'More than four million' hit by flooding in Pakistan

Pakistan's worst floods in 80 years have killed at least 1,600 people and affected the lives of more than four million, the UN said yesterday.

The UK's Disasters Emergency Committee (DEC) said that aid from its members was reaching over 300,000 survivors, with many UK charities distributing food, water purification tablets, shelter, medicine and hygiene kits by raft, boat and donkey. Last night the actor Art Malik and the former hostage John McCarthy presented new TV and radio appeals.

Brendan Gormley, DEC's chief executive, said: "These devastating floods have left millions fighting to survive with little food, clean water or shelter. As monsoon rains continue unabated, the situation is deteriorating and the speed of our response is vital."

The raging waters have spread from the north-west to the Punjab, the country's agricultural heartland, and further south to the province of Sindh.

Amid the devastation anger has grown at President Asif Ali Zardari's refusal to cancel state visits to France and Britain.

Officials in Sindh, home to Pakistan's biggest city and commercial hub, Karachi, are scrambling to prevent heavy loss of life as the waters near.

The Pakistani meteorologist Hazrat Mir said the floods were moving swiftly across north Sindh and would enter the town of Sukkur by Saturday.

"What we [are witnessing] is a sea of people in need," said Manuel Bessler, head of the Pakistan bureau of the UN Office for the Co-ordination of Humanitarian Affairs. "It is an evolving emergency. We are afraid it will get worse before it gets better."

In Sukkur, children, their homes swept away, helped their parents to set up shelters of clothes and plastic sheeting on the roadside as they waited in hope of rescue, or aid. Nearby, elderly villagers puffed on traditional water pipes in an attempt to regain some normality.

"I've lost my house, my food. We have nothing. Nobody has come to us," said Ali Nawaz. Around 350,000 people have been evacuated from low-lying areas of the Indus river basin in Sindh.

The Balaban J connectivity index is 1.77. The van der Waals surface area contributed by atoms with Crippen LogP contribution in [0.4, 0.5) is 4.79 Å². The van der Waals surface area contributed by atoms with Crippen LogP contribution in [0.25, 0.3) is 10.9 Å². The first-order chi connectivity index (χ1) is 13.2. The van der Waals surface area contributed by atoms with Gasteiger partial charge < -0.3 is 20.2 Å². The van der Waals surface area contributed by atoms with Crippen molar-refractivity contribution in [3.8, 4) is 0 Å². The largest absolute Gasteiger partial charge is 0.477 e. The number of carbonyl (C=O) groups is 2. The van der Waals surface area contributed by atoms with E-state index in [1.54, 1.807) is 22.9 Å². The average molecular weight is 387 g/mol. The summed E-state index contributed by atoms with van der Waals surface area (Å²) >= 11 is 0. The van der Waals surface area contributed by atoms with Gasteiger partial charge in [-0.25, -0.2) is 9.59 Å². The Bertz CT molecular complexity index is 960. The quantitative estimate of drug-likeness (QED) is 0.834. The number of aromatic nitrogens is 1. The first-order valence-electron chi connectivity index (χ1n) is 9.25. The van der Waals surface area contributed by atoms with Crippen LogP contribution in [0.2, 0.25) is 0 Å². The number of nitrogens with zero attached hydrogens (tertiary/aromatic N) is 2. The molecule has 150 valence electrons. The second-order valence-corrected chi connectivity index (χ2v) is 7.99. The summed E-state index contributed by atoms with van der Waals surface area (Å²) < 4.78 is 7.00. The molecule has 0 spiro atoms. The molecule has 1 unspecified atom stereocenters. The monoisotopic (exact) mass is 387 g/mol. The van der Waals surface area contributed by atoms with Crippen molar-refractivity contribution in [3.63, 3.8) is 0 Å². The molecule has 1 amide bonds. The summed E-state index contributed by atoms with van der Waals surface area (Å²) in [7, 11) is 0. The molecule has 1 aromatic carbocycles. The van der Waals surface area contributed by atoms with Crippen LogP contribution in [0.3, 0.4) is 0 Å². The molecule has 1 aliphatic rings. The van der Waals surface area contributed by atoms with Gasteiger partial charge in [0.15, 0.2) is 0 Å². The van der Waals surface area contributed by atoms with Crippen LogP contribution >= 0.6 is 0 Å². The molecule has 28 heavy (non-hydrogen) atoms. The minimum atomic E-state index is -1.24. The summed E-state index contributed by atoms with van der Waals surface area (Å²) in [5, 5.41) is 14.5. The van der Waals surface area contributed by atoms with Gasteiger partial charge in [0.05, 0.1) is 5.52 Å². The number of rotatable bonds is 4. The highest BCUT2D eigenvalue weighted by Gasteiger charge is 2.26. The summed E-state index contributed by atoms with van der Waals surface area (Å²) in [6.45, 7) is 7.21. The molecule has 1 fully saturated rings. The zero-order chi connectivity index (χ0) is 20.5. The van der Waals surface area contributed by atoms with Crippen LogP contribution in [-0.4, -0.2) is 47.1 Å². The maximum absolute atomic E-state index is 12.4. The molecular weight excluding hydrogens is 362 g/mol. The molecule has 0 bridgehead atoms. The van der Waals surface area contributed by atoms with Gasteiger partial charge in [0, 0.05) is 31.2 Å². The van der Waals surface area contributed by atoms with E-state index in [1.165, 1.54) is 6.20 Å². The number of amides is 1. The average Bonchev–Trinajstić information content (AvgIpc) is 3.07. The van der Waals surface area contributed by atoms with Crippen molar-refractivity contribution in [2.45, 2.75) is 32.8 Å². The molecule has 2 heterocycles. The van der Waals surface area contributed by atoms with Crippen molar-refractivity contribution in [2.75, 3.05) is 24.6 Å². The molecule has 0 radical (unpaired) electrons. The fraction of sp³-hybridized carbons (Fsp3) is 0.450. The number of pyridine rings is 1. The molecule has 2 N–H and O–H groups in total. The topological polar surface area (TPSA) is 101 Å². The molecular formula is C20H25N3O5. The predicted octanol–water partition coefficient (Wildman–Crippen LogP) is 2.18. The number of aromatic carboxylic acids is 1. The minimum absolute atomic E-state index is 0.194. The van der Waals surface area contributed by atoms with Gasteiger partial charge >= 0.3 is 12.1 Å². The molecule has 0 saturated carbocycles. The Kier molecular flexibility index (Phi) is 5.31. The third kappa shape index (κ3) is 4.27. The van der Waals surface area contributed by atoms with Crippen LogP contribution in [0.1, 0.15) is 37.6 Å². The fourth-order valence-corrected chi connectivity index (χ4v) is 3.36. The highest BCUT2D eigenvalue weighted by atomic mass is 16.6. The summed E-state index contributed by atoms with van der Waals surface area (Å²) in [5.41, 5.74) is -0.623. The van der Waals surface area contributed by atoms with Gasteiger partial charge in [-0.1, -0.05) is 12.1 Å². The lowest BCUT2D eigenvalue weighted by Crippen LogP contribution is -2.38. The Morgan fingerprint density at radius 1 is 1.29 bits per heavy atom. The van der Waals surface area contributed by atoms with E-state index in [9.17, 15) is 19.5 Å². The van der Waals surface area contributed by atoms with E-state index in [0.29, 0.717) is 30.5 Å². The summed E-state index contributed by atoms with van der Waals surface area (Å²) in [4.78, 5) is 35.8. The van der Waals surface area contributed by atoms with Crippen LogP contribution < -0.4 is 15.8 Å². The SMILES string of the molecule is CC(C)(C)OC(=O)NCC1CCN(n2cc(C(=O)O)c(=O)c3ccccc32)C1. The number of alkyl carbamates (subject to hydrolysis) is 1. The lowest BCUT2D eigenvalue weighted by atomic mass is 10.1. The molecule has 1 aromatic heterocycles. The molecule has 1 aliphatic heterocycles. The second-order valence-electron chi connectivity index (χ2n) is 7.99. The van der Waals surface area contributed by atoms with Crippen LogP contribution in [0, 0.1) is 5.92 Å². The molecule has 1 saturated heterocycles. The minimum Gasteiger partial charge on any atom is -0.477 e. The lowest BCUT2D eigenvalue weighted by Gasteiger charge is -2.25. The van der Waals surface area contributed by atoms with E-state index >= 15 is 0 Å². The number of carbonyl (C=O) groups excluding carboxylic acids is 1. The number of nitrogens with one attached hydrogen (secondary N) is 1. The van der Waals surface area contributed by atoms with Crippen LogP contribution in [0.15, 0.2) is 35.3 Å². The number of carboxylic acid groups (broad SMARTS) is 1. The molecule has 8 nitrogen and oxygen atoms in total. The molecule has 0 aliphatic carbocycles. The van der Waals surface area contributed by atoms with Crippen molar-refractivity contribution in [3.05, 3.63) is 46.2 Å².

President Zardari, already squeezed by a Taliban insurgency and chronic power cuts, is facing further pressure over his decision to travel abroad during the catastrophe.

With help from the government not forthcoming, Pakistanis have been forced to innovate to survive, using hand-operated pulleys to move people on wooden planks across rivers where waters have brought down bridges. In Sanawa village in Punjab, a Pakistani soldier carried an elderly man to a helicopter, while a crowd waited around a nearby mosque, some waist-deep in muddy water, hoping for supplies to come.

Authorities in Sindh said treacherous conditions were hampering evacuation efforts, but added that villagers were also reluctant to leave their homes.

Determining the overall cost of rebuilding once the waters subside will not be possible until officials are able to survey the vast swathes of the country affected. Pakistan already relies heavily on foreign aid, and the disaster is likely to have a crippling effect on its already fragile economy.

At least 1.3 million acres of crops have been destroyed in the Punjab, meaning that more government money will have to be spent on importing cotton for the textile industry, while staple crops such as rice have been badly affected.

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